“What I offer is hardly insubstantial: I pledge to work towards a brighter future.”
“Your word is not a byword for trust.”
“I have erred in the past, we all have; but the freshness you bring with you shows me the poverty of my old ways. For we both serve the same cause, ultimately, higher and greater by far than any ordinary mortal man, seeking to brush our vision of a settled existence over as wide an area as possible. In self-preservation. We all want what is best, to create and sustain an ordered world, acknowledging the same discord-hating Lord of the Winds who …”
“That is a name I know,” said Ghee. “Our teachings include an avatar who goes by that name. Or such I think I remember?” Ni-Ghee’s speech had slowed, his brow had furrowed. “The Lord of the Winds has the power to wreak havoc, doubtless: he is a being of power. But he only unleashes his at utmost need, and never just to destroy. There is always a deeper reason, a positive aspect, and he excises restrain. Always. There is the power that matters, that gives satisfaction to …”
“He has power restrained, but knows how and when to use it: as do many of us who rule. He can cause to be what he wishes: what he knows to be for the best.”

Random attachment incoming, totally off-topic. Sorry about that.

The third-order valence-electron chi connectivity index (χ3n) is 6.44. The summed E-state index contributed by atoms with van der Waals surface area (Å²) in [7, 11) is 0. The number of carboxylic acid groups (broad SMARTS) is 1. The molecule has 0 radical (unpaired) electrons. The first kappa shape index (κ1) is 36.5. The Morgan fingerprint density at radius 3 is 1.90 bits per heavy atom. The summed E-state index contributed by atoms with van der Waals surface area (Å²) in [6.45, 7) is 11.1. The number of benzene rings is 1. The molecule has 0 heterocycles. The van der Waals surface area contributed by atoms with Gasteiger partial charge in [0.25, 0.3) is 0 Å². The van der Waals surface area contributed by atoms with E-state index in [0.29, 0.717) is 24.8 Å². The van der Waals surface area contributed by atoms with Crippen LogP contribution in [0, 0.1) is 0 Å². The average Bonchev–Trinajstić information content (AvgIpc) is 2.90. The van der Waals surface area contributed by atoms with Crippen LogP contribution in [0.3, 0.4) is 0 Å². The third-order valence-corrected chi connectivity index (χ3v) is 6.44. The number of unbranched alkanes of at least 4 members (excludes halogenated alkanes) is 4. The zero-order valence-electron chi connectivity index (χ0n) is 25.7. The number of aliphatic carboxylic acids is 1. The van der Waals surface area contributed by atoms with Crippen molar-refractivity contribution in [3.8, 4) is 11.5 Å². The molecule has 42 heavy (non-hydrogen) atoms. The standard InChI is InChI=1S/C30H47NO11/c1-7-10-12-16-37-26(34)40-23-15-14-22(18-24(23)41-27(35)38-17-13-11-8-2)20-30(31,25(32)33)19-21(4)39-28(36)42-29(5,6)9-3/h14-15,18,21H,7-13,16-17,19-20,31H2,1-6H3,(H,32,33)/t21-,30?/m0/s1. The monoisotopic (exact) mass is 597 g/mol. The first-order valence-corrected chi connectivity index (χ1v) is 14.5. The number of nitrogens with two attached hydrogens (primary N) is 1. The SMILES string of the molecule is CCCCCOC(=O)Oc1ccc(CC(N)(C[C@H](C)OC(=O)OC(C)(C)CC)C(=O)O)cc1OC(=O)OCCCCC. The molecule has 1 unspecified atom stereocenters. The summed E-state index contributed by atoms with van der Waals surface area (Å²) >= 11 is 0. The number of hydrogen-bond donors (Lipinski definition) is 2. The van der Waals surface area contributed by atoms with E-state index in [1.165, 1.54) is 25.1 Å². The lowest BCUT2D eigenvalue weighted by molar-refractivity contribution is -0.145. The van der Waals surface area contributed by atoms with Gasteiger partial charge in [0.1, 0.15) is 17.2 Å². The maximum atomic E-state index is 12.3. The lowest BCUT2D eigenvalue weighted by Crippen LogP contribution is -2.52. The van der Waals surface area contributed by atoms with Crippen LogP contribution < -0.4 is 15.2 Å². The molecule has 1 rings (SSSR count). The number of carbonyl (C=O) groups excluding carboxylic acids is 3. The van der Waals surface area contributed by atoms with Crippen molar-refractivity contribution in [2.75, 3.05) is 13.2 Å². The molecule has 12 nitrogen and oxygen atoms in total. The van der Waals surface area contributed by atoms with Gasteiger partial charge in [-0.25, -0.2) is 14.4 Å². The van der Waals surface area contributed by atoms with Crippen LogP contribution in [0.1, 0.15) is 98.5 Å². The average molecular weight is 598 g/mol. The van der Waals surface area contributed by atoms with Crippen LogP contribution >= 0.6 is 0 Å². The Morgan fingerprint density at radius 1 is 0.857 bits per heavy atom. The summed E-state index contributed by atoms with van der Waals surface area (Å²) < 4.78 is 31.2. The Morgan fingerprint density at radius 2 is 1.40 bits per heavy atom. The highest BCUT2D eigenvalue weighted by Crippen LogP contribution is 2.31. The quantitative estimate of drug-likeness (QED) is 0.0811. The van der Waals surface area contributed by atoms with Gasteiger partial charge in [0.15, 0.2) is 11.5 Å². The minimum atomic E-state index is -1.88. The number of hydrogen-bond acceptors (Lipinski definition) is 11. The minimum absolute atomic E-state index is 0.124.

“O your selective forgetfulness.”
“Power always exists; we can choose to use it, or let it be used by others against us. Like the Lord of the …”
“He has that power, yes; but he only uses his power to forestall evil overwhelming, bringing hope and release, flying in the upper airs.”
“Then he would not be wise, waiting too long, doing nothing so evil overrides.”
“That is not what I remember from our teachings. He understands balance.”
“But listen: here we stand together, in service to the same cause. You have opened my eyes. But I do not in myself have enough wisdom or vision to see the way beyond that which your coming has suggested.”